Saudi Arabia's Mohammed bin Salman: Reformer and hard-liner

He is known as "MBS" or "Mr. Everything." As the king's favorite son, he is in line to take power in Saudi Arabia. However, the role Mohammed bin Salman plays in Riyadh has two sides.

For big-name global business advisors like McKinsey or Boston Consulting Group, the Saudi capital of Riyadh is the place to be: Rich, shiny and dynamic. Conservative and undemocratic, too, but those values take a backseat to business.

The consultants have put together a concept called "Vision 2030" for the Saudi leadership: How can the kingdom modernize and break its dependence on oil production? How can the state-run oil company, Aramco, be privatized? Most of all, where are the new sources of revenue and jobs for the Saudi people?

At just 32 years old, Mohammed bin Salman is the driving force behind the project, which he is using to help shape his image as a reformer.

King Salman named Mohammed bin Salman crown prince in June

The power of MBS

Mohammed bin Salman, known in Riyadh by his initials, MBS, has been consolidating power to an extent not well known until June 20 of this year. That is when 81-year-old King Salman, whose health is deteriorating, placed him in line for the throne, supplanting the king's nephew, Mohammed bin Nayef.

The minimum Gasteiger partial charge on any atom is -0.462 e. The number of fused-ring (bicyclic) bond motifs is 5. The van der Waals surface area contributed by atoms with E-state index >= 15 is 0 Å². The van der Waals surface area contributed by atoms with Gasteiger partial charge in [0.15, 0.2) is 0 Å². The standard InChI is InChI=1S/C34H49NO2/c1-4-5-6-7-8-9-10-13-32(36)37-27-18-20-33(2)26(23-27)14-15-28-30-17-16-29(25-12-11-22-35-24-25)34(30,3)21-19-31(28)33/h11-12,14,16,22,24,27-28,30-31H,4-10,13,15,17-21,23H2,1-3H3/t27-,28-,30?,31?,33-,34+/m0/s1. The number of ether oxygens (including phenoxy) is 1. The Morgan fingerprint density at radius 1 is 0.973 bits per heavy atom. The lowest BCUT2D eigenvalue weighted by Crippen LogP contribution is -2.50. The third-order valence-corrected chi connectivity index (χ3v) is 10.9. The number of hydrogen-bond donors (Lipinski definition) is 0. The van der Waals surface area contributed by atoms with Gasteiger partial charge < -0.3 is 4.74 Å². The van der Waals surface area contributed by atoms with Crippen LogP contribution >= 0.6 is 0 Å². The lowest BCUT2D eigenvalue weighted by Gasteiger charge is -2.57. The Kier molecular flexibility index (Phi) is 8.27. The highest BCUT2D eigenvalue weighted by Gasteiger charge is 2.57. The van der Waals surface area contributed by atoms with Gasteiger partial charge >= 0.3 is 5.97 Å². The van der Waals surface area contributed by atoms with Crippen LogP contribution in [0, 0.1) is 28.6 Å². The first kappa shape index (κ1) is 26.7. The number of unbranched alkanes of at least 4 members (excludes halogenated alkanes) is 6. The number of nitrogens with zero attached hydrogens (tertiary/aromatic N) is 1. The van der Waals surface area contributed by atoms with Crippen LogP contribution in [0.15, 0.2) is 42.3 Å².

The influence Mohammed bin Salman now wields can be both frightening and impressive. His political career began as governor of Riyadh, and he later served as his father's special advisor. He became Chief of the Court in 2012, assuming the rank of minister. When his father became king, Mohammed bin Salman was appointed defense minister, the youngest in the world and a position he still holds.

Occupying multiple posts at once, German newspaper Die Zeit once called him "extremely corrupt, greedy and arrogant." He has stoked the ongoing feud with Iran, saying the regime in Tehran "will not change overnight." International criticism of his own country's extremely conservative Islamic ideology, Wahhabism, does not faze the crown prince. Iran supports the Syrian dictator Bashar al-Assad, whom Saudi Arabia would gladly like to see gone.

Saudi Arabia's military campaign in Yemen has been criticized for human rights violations

Waging war in Yemen

Yemen is another important front for Mohammed bin Salman. With US support, Saudi Arabia entered the conflict in the neighboring country two years ago in a bid to defeat the Houthi rebels, a Shiite group. But instead of bringing the conflict to a close, Saudi Arabia's military campaign has contributed to one of the world's worst humanitarian crises that looks to have no end in sight.